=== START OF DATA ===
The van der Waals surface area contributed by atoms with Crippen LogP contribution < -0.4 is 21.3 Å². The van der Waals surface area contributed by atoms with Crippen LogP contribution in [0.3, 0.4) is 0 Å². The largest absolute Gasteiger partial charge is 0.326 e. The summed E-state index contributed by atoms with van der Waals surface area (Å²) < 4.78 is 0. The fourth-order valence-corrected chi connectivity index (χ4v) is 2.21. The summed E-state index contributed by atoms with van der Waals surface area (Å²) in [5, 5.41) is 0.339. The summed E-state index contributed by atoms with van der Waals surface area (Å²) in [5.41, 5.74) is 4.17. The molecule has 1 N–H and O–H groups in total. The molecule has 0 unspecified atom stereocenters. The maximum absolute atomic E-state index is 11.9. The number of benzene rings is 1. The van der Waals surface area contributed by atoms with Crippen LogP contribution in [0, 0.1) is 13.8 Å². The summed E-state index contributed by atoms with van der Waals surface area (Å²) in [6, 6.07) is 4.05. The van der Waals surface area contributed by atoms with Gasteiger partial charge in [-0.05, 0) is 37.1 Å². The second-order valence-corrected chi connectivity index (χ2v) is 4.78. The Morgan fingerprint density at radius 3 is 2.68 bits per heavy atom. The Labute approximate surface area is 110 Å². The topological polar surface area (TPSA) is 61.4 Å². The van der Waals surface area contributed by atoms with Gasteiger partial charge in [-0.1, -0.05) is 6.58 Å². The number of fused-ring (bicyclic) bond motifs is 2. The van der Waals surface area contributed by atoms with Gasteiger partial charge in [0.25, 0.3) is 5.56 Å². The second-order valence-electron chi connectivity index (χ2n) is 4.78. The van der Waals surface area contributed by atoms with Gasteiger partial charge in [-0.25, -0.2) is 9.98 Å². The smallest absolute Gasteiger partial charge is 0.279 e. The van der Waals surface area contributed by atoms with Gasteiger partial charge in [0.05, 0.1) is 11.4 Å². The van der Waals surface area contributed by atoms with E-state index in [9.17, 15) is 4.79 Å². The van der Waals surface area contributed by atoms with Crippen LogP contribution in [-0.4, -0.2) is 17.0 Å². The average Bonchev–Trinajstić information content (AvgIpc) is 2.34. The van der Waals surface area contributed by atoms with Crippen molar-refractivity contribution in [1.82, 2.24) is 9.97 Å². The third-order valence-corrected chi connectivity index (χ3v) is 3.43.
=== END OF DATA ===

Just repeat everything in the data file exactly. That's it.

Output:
The van der Waals surface area contributed by atoms with Crippen LogP contribution < -0.4 is 21.3 Å². The van der Waals surface area contributed by atoms with Crippen LogP contribution in [0.3, 0.4) is 0 Å². The largest absolute Gasteiger partial charge is 0.326 e. The summed E-state index contributed by atoms with van der Waals surface area (Å²) < 4.78 is 0. The fourth-order valence-corrected chi connectivity index (χ4v) is 2.21. The summed E-state index contributed by atoms with van der Waals surface area (Å²) in [5, 5.41) is 0.339. The summed E-state index contributed by atoms with van der Waals surface area (Å²) in [5.41, 5.74) is 4.17. The molecule has 1 N–H and O–H groups in total. The molecule has 0 unspecified atom stereocenters. The maximum absolute atomic E-state index is 11.9. The number of benzene rings is 1. The van der Waals surface area contributed by atoms with Crippen LogP contribution in [0, 0.1) is 13.8 Å². The summed E-state index contributed by atoms with van der Waals surface area (Å²) in [6, 6.07) is 4.05. The van der Waals surface area contributed by atoms with Gasteiger partial charge in [-0.05, 0) is 37.1 Å². The second-order valence-corrected chi connectivity index (χ2v) is 4.78. The Morgan fingerprint density at radius 3 is 2.68 bits per heavy atom. The Labute approximate surface area is 110 Å². The topological polar surface area (TPSA) is 61.4 Å². The van der Waals surface area contributed by atoms with Gasteiger partial charge in [-0.1, -0.05) is 6.58 Å². The number of fused-ring (bicyclic) bond motifs is 2. The van der Waals surface area contributed by atoms with Gasteiger partial charge in [0.25, 0.3) is 5.56 Å². The second-order valence-electron chi connectivity index (χ2n) is 4.78. The van der Waals surface area contributed by atoms with Gasteiger partial charge in [-0.25, -0.2) is 9.98 Å². The smallest absolute Gasteiger partial charge is 0.279 e. The van der Waals surface area contributed by atoms with Gasteiger partial charge in [0.05, 0.1) is 11.4 Å². The van der Waals surface area contributed by atoms with E-state index in [9.17, 15) is 4.79 Å². The van der Waals surface area contributed by atoms with Crippen LogP contribution in [-0.4, -0.2) is 17.0 Å². The average Bonchev–Trinajstić information content (AvgIpc) is 2.34. The van der Waals surface area contributed by atoms with Crippen molar-refractivity contribution in [1.82, 2.24) is 9.97 Å². The third-order valence-corrected chi connectivity index (χ3v) is 3.43.